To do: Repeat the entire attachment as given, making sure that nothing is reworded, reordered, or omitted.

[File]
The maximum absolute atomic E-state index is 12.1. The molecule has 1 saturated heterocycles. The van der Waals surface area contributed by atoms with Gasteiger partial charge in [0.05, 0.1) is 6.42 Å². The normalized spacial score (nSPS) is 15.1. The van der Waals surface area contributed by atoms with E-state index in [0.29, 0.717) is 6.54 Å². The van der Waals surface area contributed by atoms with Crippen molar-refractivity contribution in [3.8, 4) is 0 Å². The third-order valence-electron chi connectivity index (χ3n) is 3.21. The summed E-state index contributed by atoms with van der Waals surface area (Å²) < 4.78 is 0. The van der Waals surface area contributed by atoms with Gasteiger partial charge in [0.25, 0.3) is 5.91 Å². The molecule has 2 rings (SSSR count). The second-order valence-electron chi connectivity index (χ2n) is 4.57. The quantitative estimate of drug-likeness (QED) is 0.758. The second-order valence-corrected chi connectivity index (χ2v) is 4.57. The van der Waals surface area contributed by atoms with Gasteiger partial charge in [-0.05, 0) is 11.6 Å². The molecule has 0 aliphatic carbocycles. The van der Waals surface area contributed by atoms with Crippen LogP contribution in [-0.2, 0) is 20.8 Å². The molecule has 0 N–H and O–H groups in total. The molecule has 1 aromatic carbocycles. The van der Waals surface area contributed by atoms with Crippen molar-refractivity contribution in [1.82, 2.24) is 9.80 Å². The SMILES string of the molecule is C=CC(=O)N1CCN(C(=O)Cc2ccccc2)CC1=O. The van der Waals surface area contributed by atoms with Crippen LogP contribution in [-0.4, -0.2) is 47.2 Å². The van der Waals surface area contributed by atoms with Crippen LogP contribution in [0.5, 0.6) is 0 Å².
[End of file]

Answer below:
The maximum absolute atomic E-state index is 12.1. The molecule has 1 saturated heterocycles. The van der Waals surface area contributed by atoms with Gasteiger partial charge in [0.05, 0.1) is 6.42 Å². The normalized spacial score (nSPS) is 15.1. The van der Waals surface area contributed by atoms with E-state index in [0.29, 0.717) is 6.54 Å². The van der Waals surface area contributed by atoms with Crippen molar-refractivity contribution in [3.8, 4) is 0 Å². The third-order valence-electron chi connectivity index (χ3n) is 3.21. The summed E-state index contributed by atoms with van der Waals surface area (Å²) < 4.78 is 0. The van der Waals surface area contributed by atoms with Gasteiger partial charge in [0.25, 0.3) is 5.91 Å². The molecule has 2 rings (SSSR count). The second-order valence-electron chi connectivity index (χ2n) is 4.57. The quantitative estimate of drug-likeness (QED) is 0.758. The second-order valence-corrected chi connectivity index (χ2v) is 4.57. The van der Waals surface area contributed by atoms with Gasteiger partial charge in [-0.05, 0) is 11.6 Å². The molecule has 0 aliphatic carbocycles. The van der Waals surface area contributed by atoms with Crippen LogP contribution in [-0.2, 0) is 20.8 Å². The molecule has 0 N–H and O–H groups in total. The molecule has 1 aromatic carbocycles. The van der Waals surface area contributed by atoms with Crippen molar-refractivity contribution in [1.82, 2.24) is 9.80 Å². The SMILES string of the molecule is C=CC(=O)N1CCN(C(=O)Cc2ccccc2)CC1=O. The van der Waals surface area contributed by atoms with Crippen LogP contribution in [-0.4, -0.2) is 47.2 Å². The van der Waals surface area contributed by atoms with Crippen LogP contribution in [0.5, 0.6) is 0 Å².